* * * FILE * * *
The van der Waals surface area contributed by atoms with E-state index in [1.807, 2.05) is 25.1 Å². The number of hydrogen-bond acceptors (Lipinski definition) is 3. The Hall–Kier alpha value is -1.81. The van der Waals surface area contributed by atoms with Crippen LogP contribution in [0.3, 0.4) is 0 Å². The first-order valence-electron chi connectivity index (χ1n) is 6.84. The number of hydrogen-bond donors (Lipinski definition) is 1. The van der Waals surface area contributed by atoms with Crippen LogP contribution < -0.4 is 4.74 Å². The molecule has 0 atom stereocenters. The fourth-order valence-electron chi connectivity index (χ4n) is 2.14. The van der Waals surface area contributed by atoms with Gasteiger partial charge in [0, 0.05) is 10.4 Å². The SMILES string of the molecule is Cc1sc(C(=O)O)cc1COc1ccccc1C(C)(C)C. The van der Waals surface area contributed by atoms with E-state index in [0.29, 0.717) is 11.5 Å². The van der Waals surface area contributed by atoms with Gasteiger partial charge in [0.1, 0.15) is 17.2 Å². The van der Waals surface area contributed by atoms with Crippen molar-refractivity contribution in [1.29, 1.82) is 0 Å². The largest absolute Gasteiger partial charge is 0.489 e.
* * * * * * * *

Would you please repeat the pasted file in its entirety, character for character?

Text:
The van der Waals surface area contributed by atoms with E-state index in [1.807, 2.05) is 25.1 Å². The number of hydrogen-bond acceptors (Lipinski definition) is 3. The Hall–Kier alpha value is -1.81. The van der Waals surface area contributed by atoms with Crippen LogP contribution in [0.3, 0.4) is 0 Å². The first-order valence-electron chi connectivity index (χ1n) is 6.84. The number of hydrogen-bond donors (Lipinski definition) is 1. The van der Waals surface area contributed by atoms with Crippen LogP contribution < -0.4 is 4.74 Å². The molecule has 0 atom stereocenters. The fourth-order valence-electron chi connectivity index (χ4n) is 2.14. The van der Waals surface area contributed by atoms with Gasteiger partial charge in [0, 0.05) is 10.4 Å². The SMILES string of the molecule is Cc1sc(C(=O)O)cc1COc1ccccc1C(C)(C)C. The van der Waals surface area contributed by atoms with E-state index in [0.29, 0.717) is 11.5 Å². The van der Waals surface area contributed by atoms with Gasteiger partial charge in [0.1, 0.15) is 17.2 Å². The van der Waals surface area contributed by atoms with Crippen molar-refractivity contribution in [1.29, 1.82) is 0 Å². The largest absolute Gasteiger partial charge is 0.489 e.